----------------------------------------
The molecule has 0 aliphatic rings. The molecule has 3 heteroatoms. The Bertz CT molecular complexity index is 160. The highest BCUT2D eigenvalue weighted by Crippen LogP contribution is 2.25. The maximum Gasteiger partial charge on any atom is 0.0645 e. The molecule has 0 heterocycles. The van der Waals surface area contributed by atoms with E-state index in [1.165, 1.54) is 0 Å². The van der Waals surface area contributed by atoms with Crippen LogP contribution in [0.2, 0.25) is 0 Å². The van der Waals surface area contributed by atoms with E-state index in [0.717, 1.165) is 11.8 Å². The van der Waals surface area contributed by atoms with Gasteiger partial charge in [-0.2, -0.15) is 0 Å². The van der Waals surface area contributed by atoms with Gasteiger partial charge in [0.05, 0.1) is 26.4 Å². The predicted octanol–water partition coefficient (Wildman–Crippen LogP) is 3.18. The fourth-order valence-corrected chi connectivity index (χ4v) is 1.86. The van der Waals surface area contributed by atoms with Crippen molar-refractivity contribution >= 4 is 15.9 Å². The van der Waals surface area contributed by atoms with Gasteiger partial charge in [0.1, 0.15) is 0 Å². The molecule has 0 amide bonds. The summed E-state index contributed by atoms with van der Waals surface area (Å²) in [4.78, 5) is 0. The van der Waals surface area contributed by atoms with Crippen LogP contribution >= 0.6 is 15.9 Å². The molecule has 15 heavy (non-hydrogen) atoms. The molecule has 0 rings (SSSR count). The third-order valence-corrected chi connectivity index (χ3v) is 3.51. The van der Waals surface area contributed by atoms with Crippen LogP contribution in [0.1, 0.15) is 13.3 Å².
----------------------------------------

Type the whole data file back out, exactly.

The molecule has 0 aliphatic rings. The molecule has 3 heteroatoms. The Bertz CT molecular complexity index is 160. The highest BCUT2D eigenvalue weighted by Crippen LogP contribution is 2.25. The maximum Gasteiger partial charge on any atom is 0.0645 e. The molecule has 0 heterocycles. The van der Waals surface area contributed by atoms with E-state index in [1.165, 1.54) is 0 Å². The van der Waals surface area contributed by atoms with Crippen LogP contribution in [0.2, 0.25) is 0 Å². The van der Waals surface area contributed by atoms with E-state index in [0.717, 1.165) is 11.8 Å². The van der Waals surface area contributed by atoms with Gasteiger partial charge in [-0.2, -0.15) is 0 Å². The van der Waals surface area contributed by atoms with Gasteiger partial charge in [0.05, 0.1) is 26.4 Å². The predicted octanol–water partition coefficient (Wildman–Crippen LogP) is 3.18. The fourth-order valence-corrected chi connectivity index (χ4v) is 1.86. The van der Waals surface area contributed by atoms with Crippen molar-refractivity contribution >= 4 is 15.9 Å². The van der Waals surface area contributed by atoms with Gasteiger partial charge in [0.1, 0.15) is 0 Å². The molecule has 0 amide bonds. The summed E-state index contributed by atoms with van der Waals surface area (Å²) in [4.78, 5) is 0. The van der Waals surface area contributed by atoms with Crippen LogP contribution >= 0.6 is 15.9 Å². The molecule has 15 heavy (non-hydrogen) atoms. The molecule has 0 rings (SSSR count). The third-order valence-corrected chi connectivity index (χ3v) is 3.51. The van der Waals surface area contributed by atoms with Crippen LogP contribution in [0.1, 0.15) is 13.3 Å².